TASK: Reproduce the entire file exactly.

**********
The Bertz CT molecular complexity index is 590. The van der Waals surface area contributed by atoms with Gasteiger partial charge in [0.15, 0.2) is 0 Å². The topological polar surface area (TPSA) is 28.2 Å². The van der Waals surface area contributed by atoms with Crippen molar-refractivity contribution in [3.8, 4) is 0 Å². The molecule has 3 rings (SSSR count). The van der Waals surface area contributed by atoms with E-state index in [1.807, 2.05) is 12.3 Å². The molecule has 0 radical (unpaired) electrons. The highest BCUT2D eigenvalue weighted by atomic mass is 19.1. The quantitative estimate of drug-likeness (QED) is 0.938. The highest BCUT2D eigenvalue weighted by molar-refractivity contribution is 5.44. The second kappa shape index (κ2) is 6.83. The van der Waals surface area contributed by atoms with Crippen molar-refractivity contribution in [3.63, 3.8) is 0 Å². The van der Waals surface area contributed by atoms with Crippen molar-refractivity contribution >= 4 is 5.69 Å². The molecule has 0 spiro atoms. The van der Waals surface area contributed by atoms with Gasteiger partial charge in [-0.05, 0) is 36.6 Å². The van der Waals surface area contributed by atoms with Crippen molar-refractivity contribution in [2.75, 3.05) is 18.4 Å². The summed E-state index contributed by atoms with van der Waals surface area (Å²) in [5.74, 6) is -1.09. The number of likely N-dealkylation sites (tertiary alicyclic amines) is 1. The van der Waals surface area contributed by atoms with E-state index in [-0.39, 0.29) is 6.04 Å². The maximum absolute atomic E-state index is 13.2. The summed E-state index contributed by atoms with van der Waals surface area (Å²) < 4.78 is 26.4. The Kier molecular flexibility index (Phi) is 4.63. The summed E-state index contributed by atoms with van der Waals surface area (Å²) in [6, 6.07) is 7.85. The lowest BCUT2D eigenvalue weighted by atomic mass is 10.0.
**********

The Bertz CT molecular complexity index is 590. The van der Waals surface area contributed by atoms with Gasteiger partial charge in [0.15, 0.2) is 0 Å². The topological polar surface area (TPSA) is 28.2 Å². The van der Waals surface area contributed by atoms with Crippen molar-refractivity contribution in [3.8, 4) is 0 Å². The molecule has 3 rings (SSSR count). The van der Waals surface area contributed by atoms with E-state index in [1.807, 2.05) is 12.3 Å². The molecule has 0 radical (unpaired) electrons. The highest BCUT2D eigenvalue weighted by atomic mass is 19.1. The quantitative estimate of drug-likeness (QED) is 0.938. The highest BCUT2D eigenvalue weighted by molar-refractivity contribution is 5.44. The second kappa shape index (κ2) is 6.83. The van der Waals surface area contributed by atoms with Crippen molar-refractivity contribution in [3.63, 3.8) is 0 Å². The van der Waals surface area contributed by atoms with Crippen molar-refractivity contribution >= 4 is 5.69 Å². The molecule has 0 spiro atoms. The van der Waals surface area contributed by atoms with Gasteiger partial charge in [-0.05, 0) is 36.6 Å². The van der Waals surface area contributed by atoms with Crippen molar-refractivity contribution in [2.75, 3.05) is 18.4 Å². The summed E-state index contributed by atoms with van der Waals surface area (Å²) in [5.74, 6) is -1.09. The number of likely N-dealkylation sites (tertiary alicyclic amines) is 1. The van der Waals surface area contributed by atoms with E-state index in [-0.39, 0.29) is 6.04 Å². The maximum absolute atomic E-state index is 13.2. The summed E-state index contributed by atoms with van der Waals surface area (Å²) < 4.78 is 26.4. The Kier molecular flexibility index (Phi) is 4.63. The summed E-state index contributed by atoms with van der Waals surface area (Å²) in [6, 6.07) is 7.85. The lowest BCUT2D eigenvalue weighted by atomic mass is 10.0.